Review the list of covered preventative treatments and see if that helps you decide.

3 moms found this helpful


answers from Wichita Falls on

I would go with the higher deductible and put the difference into savings. In a few years you will have the deductible in savings in case you ever do need it. I would also talk with your local health care providers. Often if you pay cash up front, procedures are cheaper than what they charge insurance companies.

2 moms found this helpful


answers from St. Louis on

You will not hit the deductible under either plan from routine care so you are better off getting the higher deductible. Also look into an HSA and throw the savings in there to pay for your routine care, whatever you don't use rolls over and hopefully when you do have something that will cause you to hit your deductible you will already have it funded in your HSA.

The plan I have though work has a 3,000 individual 6,000 family deductible but my employer funds half the deductible through the HSA. Sure it stunk to have to fund my half of the deductible the first year I had it and tore my ACL but funding 1,500 is a lot cheaper than what the insurance would cost to not have the deductible.

I think people that complain about funding a deductible have no idea how much they actually pay to not have it. In my office we have a low deductible option, it is around 350 a month single, 900 a month family. Now look at that rationally, that is 10,800 just for the insurance, that doesn't count your copays. Yet to fund the full deductible is just 3,000! My employer pays the same for each plan so this is the actual difference. Kind of a no brainer.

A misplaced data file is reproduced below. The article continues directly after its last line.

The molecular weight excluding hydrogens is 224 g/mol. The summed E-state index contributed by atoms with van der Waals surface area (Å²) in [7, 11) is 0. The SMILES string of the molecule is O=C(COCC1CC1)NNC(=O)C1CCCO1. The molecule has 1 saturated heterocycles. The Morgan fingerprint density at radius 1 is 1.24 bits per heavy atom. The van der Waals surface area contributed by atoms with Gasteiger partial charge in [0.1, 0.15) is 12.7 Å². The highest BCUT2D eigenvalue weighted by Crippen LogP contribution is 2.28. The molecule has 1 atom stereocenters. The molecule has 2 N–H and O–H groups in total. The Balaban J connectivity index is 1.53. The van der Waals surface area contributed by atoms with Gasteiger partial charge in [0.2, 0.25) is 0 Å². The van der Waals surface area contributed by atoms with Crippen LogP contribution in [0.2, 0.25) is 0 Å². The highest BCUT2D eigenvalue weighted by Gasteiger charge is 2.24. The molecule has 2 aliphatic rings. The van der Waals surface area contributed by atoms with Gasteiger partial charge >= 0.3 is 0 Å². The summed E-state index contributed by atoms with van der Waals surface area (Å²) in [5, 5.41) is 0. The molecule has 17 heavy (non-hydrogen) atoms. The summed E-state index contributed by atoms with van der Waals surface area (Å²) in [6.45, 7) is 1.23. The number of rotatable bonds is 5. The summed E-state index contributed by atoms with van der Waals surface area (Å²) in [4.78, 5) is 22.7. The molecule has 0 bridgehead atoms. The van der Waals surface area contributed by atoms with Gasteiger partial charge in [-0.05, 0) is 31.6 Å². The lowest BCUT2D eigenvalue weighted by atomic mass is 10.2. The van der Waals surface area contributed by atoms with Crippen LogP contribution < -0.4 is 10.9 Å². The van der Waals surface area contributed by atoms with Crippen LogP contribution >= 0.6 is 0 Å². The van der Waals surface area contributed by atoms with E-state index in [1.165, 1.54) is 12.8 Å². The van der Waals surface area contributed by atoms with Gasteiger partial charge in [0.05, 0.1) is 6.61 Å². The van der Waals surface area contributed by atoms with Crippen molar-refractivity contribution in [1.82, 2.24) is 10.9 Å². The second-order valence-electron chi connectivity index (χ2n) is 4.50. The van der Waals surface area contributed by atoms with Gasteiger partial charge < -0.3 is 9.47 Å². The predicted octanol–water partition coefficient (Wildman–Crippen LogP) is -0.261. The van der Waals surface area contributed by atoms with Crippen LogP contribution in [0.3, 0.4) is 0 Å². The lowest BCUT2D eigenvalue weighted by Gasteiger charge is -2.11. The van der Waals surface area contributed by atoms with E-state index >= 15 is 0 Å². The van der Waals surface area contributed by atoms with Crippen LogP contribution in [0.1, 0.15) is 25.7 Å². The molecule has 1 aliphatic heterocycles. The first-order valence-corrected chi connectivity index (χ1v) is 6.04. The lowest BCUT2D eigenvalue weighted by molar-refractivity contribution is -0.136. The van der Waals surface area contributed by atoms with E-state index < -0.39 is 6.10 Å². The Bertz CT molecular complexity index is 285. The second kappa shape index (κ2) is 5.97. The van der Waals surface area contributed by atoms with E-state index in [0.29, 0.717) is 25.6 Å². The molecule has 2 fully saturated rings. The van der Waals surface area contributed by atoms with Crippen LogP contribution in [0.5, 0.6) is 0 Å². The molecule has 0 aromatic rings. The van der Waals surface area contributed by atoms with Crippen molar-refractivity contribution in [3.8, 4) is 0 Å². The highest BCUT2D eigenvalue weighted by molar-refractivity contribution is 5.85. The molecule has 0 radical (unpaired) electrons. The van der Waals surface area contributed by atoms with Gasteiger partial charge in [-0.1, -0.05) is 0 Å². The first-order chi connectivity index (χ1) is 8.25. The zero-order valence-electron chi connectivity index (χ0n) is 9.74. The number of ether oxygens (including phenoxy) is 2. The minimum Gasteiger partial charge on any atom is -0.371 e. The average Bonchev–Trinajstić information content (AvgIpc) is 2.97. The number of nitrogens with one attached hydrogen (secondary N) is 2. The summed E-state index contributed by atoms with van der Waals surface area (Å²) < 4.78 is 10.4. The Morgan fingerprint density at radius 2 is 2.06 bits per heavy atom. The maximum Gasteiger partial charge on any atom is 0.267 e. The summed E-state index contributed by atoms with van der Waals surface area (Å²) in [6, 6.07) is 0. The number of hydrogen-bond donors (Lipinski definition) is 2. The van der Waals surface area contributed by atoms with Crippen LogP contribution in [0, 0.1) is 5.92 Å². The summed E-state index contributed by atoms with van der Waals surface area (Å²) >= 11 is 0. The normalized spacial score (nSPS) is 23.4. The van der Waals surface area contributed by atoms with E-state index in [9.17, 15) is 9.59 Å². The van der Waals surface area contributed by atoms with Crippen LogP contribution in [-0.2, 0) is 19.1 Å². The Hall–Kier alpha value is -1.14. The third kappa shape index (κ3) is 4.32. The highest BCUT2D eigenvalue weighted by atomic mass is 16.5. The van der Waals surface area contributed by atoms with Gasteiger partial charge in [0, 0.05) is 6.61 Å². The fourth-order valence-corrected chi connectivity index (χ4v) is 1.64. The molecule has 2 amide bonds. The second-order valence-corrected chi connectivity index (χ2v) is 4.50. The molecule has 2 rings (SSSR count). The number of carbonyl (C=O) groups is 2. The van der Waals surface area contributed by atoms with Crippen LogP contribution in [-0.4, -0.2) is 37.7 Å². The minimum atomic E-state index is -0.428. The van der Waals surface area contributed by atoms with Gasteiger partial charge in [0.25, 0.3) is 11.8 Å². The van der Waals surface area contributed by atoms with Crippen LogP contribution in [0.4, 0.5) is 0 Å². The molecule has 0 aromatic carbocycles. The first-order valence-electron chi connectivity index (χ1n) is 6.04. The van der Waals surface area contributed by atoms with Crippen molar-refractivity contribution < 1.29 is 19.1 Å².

Looking at JBs response I would have to wonder if those amounts are before or after the contractual write down. You still get the benefit of accepted and allowed. I say that because a pediatrician visit, with shots, was only 115 after the write down.

In a nut shell doctors bill at this strange amount which all has to do with government programs, won't bore you with it but to get back to actual costs you write down the bill. An example would be my ACL reconstruction, it billed at 62,000 but after the write down it was 17,000. It is crazy but true.

2 moms found this helpful


answers from Pittsburgh on

I did some research on this in the spring for myself. I don't think you will reach the deductible in either case if all you have are routine visits. I called my family's doctors, and found that my annual Ob/Gyn appt -$300, visit to the doctor (mine or the ped) - $150. Typical rates for Quest bloodwork are between $40-$150 per test, if you need to get annual cholesterol and that kind of stuff.

To me, the real question is: if you have an emergency and have to pay out the $10,000 deductible, will your bank account be able to handle it? If you don't have this much in there, then pay up the extra $1800 for the lower deductible. You don't want to end up bankrupt because you chose a plan with a deductible higher than you can afford.

2 moms found this helpful


answers from San Francisco on

We are in the same boat. Our small business rates are so astronomical that I'm practically doing backflips at the idea of signing up through the California Health Insurance exchange next month. It looks like our premiums will go from $1450/month to $750/month - party at my house! :)

Anyway, I am choosing the lower premiums/ higher deductible. My reasoning is that usually, like you, we just have our yearly exams, and maybe an occasional sick child visit, but most years we will not meet the deductible. Even with the lower deductible, we probably wouldn't meet it.